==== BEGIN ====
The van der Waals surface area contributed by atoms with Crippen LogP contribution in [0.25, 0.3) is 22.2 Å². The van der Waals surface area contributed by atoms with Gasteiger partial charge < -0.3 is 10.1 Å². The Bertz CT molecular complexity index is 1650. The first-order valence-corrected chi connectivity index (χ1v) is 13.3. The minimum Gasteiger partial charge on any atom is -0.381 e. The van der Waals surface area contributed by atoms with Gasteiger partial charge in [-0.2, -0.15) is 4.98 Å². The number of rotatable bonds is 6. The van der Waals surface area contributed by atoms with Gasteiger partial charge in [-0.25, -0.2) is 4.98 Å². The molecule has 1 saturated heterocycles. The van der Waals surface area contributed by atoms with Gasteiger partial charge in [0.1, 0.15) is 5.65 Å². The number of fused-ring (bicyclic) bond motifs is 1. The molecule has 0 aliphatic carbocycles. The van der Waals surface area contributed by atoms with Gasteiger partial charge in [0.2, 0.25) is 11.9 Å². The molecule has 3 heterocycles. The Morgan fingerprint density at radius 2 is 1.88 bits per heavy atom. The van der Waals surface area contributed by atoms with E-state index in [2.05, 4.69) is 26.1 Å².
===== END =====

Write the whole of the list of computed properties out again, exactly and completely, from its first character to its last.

The van der Waals surface area contributed by atoms with Crippen LogP contribution in [0.25, 0.3) is 22.2 Å². The van der Waals surface area contributed by atoms with Gasteiger partial charge < -0.3 is 10.1 Å². The Bertz CT molecular complexity index is 1650. The first-order valence-corrected chi connectivity index (χ1v) is 13.3. The minimum Gasteiger partial charge on any atom is -0.381 e. The van der Waals surface area contributed by atoms with Gasteiger partial charge in [-0.2, -0.15) is 4.98 Å². The number of rotatable bonds is 6. The van der Waals surface area contributed by atoms with Gasteiger partial charge in [-0.25, -0.2) is 4.98 Å². The molecule has 1 saturated heterocycles. The van der Waals surface area contributed by atoms with Gasteiger partial charge in [0.1, 0.15) is 5.65 Å². The number of fused-ring (bicyclic) bond motifs is 1. The molecule has 0 aliphatic carbocycles. The van der Waals surface area contributed by atoms with Gasteiger partial charge in [0.2, 0.25) is 11.9 Å². The molecule has 3 heterocycles. The Morgan fingerprint density at radius 2 is 1.88 bits per heavy atom. The van der Waals surface area contributed by atoms with E-state index in [2.05, 4.69) is 26.1 Å².